So, the weekend has passed and again, a topic that has never gone out of style is the issue of Canadian spelling, that is, how it’s different from American spelling. For the most part, we Canadians pretty much write the same way as our southern cousins. There are always a few exceptions, and interestingly enough, our language’s mother country of Britain seems to be influenced in part by the prevailing Americanisms in spelling. That’s worth another blog later. These rarities, as I like to call them because there are few, but that’s exactly why they call attention to themselves, we can blame in part to Noah Webster. Yes, the same gentleman who gave us the Webster Dictionary. Not to be outdone, Oxford now has the Oxford Canadian Dictionary. So there, Mr. Webster. Take for example the word colour. I just spelled that with -our. My American friends, thanks to Mr. Webster in his angst against Britishisms, and perhaps the typeset need of fewer letters, but moreso I think because it further differentiated American from British spelling, and thus independence, spell that word as color, sans ‘u’. Alright then. Surely, by the spelling alone the pronunciation doesn’t change. Surely, the American version is less one letter. All I know is that it doesn’t make it better. Case in point. Me. Seven years old. Grade 2. I was on Christmas vacation in Washington State in a small town of a few hundred people at best, which is where my grandmother lived. Over the holiday it was my homework to learn a list of words including that oddball ‘colour’. Well, in my haste in packing I had forgotten that list, but I did remember that one word. I asked grama, “how do you spell colour?”, to which she answered “c-o-l-o-r.” I was planning on acing that spelling test upon my return to the Great Canadian North. To my horror, there was a big, fat red X next to my perfectly spaced memorized word. What? “Excuse me, but I asked my grama and she said this is right.” That was my first lesson into the differences of the usually shortened versions of those rarities of American words. Blast! Fie! Here are some more exceptions, and I, you should note, refuse to Americanize too much my dig-in-my-heels traditionalism with regards to Canadian spelling, which harkens back to British ways. Well, without digressing too much on the whats and wherefores of that history, here are some words to watch out for, and by no means a complete list. You’ll notice a pattern with the endings including -our in place of -or, -re instead of -er, -ue where there may be nothing, and which derives from French, but not because we have Quebec, amongst others.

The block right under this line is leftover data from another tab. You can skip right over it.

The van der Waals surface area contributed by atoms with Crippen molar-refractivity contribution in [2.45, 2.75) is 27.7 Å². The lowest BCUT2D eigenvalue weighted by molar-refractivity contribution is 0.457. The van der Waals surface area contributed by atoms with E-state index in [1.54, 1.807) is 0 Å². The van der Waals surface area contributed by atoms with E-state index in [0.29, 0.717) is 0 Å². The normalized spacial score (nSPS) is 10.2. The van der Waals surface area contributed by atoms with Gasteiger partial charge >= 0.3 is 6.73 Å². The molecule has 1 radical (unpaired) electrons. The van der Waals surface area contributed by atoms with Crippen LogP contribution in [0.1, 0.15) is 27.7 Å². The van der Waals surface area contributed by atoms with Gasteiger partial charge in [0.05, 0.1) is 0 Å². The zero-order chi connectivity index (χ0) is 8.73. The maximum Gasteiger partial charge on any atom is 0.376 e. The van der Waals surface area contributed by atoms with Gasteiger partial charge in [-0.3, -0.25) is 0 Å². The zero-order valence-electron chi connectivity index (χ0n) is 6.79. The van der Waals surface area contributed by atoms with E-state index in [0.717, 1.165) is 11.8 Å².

The Canadian Version, American
metre, kilometre, centimetre; meter, kilometer, centimeter
cheque (the one for the bank), check
For a more complete list, and a site I recommend to my students, visit http://www3.telus.net/linguisticsissues/BritishCanadianAmerican.htm